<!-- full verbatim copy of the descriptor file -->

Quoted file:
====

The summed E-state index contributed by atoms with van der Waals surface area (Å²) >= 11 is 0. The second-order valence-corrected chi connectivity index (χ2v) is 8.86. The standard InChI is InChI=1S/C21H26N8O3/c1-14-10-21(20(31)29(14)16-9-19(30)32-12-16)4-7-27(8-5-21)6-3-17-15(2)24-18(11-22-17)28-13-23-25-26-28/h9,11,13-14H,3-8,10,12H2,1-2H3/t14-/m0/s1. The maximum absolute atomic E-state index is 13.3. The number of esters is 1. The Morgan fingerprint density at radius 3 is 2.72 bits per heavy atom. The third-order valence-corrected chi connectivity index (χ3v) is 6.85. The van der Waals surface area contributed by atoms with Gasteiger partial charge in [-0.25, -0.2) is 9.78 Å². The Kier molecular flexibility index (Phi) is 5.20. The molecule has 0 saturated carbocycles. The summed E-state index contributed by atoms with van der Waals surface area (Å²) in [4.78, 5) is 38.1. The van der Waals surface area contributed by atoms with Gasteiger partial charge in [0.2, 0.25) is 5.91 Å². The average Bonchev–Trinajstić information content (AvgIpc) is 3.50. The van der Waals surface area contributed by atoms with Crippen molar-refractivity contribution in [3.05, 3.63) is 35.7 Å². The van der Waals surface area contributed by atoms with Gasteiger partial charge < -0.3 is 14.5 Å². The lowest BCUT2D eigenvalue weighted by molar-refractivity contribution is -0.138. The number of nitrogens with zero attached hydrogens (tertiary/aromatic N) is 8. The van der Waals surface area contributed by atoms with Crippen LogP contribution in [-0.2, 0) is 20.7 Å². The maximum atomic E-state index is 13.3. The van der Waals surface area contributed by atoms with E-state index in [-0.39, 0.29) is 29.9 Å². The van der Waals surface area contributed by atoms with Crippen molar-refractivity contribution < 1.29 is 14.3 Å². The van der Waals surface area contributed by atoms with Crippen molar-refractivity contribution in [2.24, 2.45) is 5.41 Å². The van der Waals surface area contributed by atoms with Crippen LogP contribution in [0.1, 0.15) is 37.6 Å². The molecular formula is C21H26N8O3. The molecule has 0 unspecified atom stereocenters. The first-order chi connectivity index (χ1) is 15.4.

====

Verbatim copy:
The summed E-state index contributed by atoms with van der Waals surface area (Å²) >= 11 is 0. The second-order valence-corrected chi connectivity index (χ2v) is 8.86. The standard InChI is InChI=1S/C21H26N8O3/c1-14-10-21(20(31)29(14)16-9-19(30)32-12-16)4-7-27(8-5-21)6-3-17-15(2)24-18(11-22-17)28-13-23-25-26-28/h9,11,13-14H,3-8,10,12H2,1-2H3/t14-/m0/s1. The maximum absolute atomic E-state index is 13.3. The number of esters is 1. The Morgan fingerprint density at radius 3 is 2.72 bits per heavy atom. The third-order valence-corrected chi connectivity index (χ3v) is 6.85. The van der Waals surface area contributed by atoms with Gasteiger partial charge in [-0.25, -0.2) is 9.78 Å². The Kier molecular flexibility index (Phi) is 5.20. The molecule has 0 saturated carbocycles. The summed E-state index contributed by atoms with van der Waals surface area (Å²) in [4.78, 5) is 38.1. The van der Waals surface area contributed by atoms with Gasteiger partial charge in [0.2, 0.25) is 5.91 Å². The average Bonchev–Trinajstić information content (AvgIpc) is 3.50. The van der Waals surface area contributed by atoms with Crippen molar-refractivity contribution in [3.05, 3.63) is 35.7 Å². The van der Waals surface area contributed by atoms with Gasteiger partial charge < -0.3 is 14.5 Å². The lowest BCUT2D eigenvalue weighted by molar-refractivity contribution is -0.138. The number of nitrogens with zero attached hydrogens (tertiary/aromatic N) is 8. The van der Waals surface area contributed by atoms with Crippen LogP contribution in [-0.2, 0) is 20.7 Å². The maximum atomic E-state index is 13.3. The van der Waals surface area contributed by atoms with E-state index in [-0.39, 0.29) is 29.9 Å². The van der Waals surface area contributed by atoms with Crippen molar-refractivity contribution < 1.29 is 14.3 Å². The van der Waals surface area contributed by atoms with Crippen molar-refractivity contribution in [2.24, 2.45) is 5.41 Å². The van der Waals surface area contributed by atoms with Crippen LogP contribution in [0.1, 0.15) is 37.6 Å². The molecular formula is C21H26N8O3. The molecule has 0 unspecified atom stereocenters. The first-order chi connectivity index (χ1) is 15.4.